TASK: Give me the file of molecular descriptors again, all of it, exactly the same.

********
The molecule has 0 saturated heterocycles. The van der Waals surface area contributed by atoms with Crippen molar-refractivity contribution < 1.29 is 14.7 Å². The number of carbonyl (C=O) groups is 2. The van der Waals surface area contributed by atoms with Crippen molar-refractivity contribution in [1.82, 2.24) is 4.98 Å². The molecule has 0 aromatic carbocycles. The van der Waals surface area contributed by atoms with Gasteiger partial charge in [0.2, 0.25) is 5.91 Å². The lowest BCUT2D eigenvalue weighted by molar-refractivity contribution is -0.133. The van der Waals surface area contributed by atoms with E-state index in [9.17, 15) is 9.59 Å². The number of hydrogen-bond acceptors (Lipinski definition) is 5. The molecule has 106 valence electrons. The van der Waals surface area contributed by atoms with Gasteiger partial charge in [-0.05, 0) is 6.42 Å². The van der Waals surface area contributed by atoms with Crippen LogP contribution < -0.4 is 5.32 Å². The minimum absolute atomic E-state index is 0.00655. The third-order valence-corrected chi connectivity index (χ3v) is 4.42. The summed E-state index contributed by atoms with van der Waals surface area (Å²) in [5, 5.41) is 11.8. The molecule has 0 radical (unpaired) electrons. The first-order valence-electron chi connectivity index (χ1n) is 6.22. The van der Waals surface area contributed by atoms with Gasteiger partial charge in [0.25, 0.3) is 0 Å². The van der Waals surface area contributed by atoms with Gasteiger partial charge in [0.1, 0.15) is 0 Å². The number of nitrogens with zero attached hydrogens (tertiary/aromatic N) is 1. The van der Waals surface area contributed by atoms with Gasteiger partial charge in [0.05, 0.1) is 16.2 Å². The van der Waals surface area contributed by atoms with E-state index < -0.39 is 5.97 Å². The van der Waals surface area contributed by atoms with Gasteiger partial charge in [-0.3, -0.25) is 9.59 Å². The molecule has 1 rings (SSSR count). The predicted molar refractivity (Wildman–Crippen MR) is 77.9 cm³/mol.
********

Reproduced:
The molecule has 0 saturated heterocycles. The van der Waals surface area contributed by atoms with Crippen molar-refractivity contribution < 1.29 is 14.7 Å². The number of carbonyl (C=O) groups is 2. The van der Waals surface area contributed by atoms with Crippen molar-refractivity contribution in [1.82, 2.24) is 4.98 Å². The molecule has 0 aromatic carbocycles. The van der Waals surface area contributed by atoms with Gasteiger partial charge in [0.2, 0.25) is 5.91 Å². The lowest BCUT2D eigenvalue weighted by molar-refractivity contribution is -0.133. The van der Waals surface area contributed by atoms with E-state index in [9.17, 15) is 9.59 Å². The number of hydrogen-bond acceptors (Lipinski definition) is 5. The molecule has 106 valence electrons. The van der Waals surface area contributed by atoms with Gasteiger partial charge in [-0.05, 0) is 6.42 Å². The van der Waals surface area contributed by atoms with Crippen LogP contribution < -0.4 is 5.32 Å². The minimum absolute atomic E-state index is 0.00655. The third-order valence-corrected chi connectivity index (χ3v) is 4.42. The summed E-state index contributed by atoms with van der Waals surface area (Å²) in [5, 5.41) is 11.8. The molecule has 0 radical (unpaired) electrons. The first-order valence-electron chi connectivity index (χ1n) is 6.22. The van der Waals surface area contributed by atoms with Gasteiger partial charge in [0.25, 0.3) is 0 Å². The van der Waals surface area contributed by atoms with Gasteiger partial charge in [0.1, 0.15) is 0 Å². The number of nitrogens with zero attached hydrogens (tertiary/aromatic N) is 1. The van der Waals surface area contributed by atoms with Gasteiger partial charge in [0.05, 0.1) is 16.2 Å². The van der Waals surface area contributed by atoms with E-state index < -0.39 is 5.97 Å². The van der Waals surface area contributed by atoms with Gasteiger partial charge in [-0.3, -0.25) is 9.59 Å². The molecule has 1 rings (SSSR count). The predicted molar refractivity (Wildman–Crippen MR) is 77.9 cm³/mol.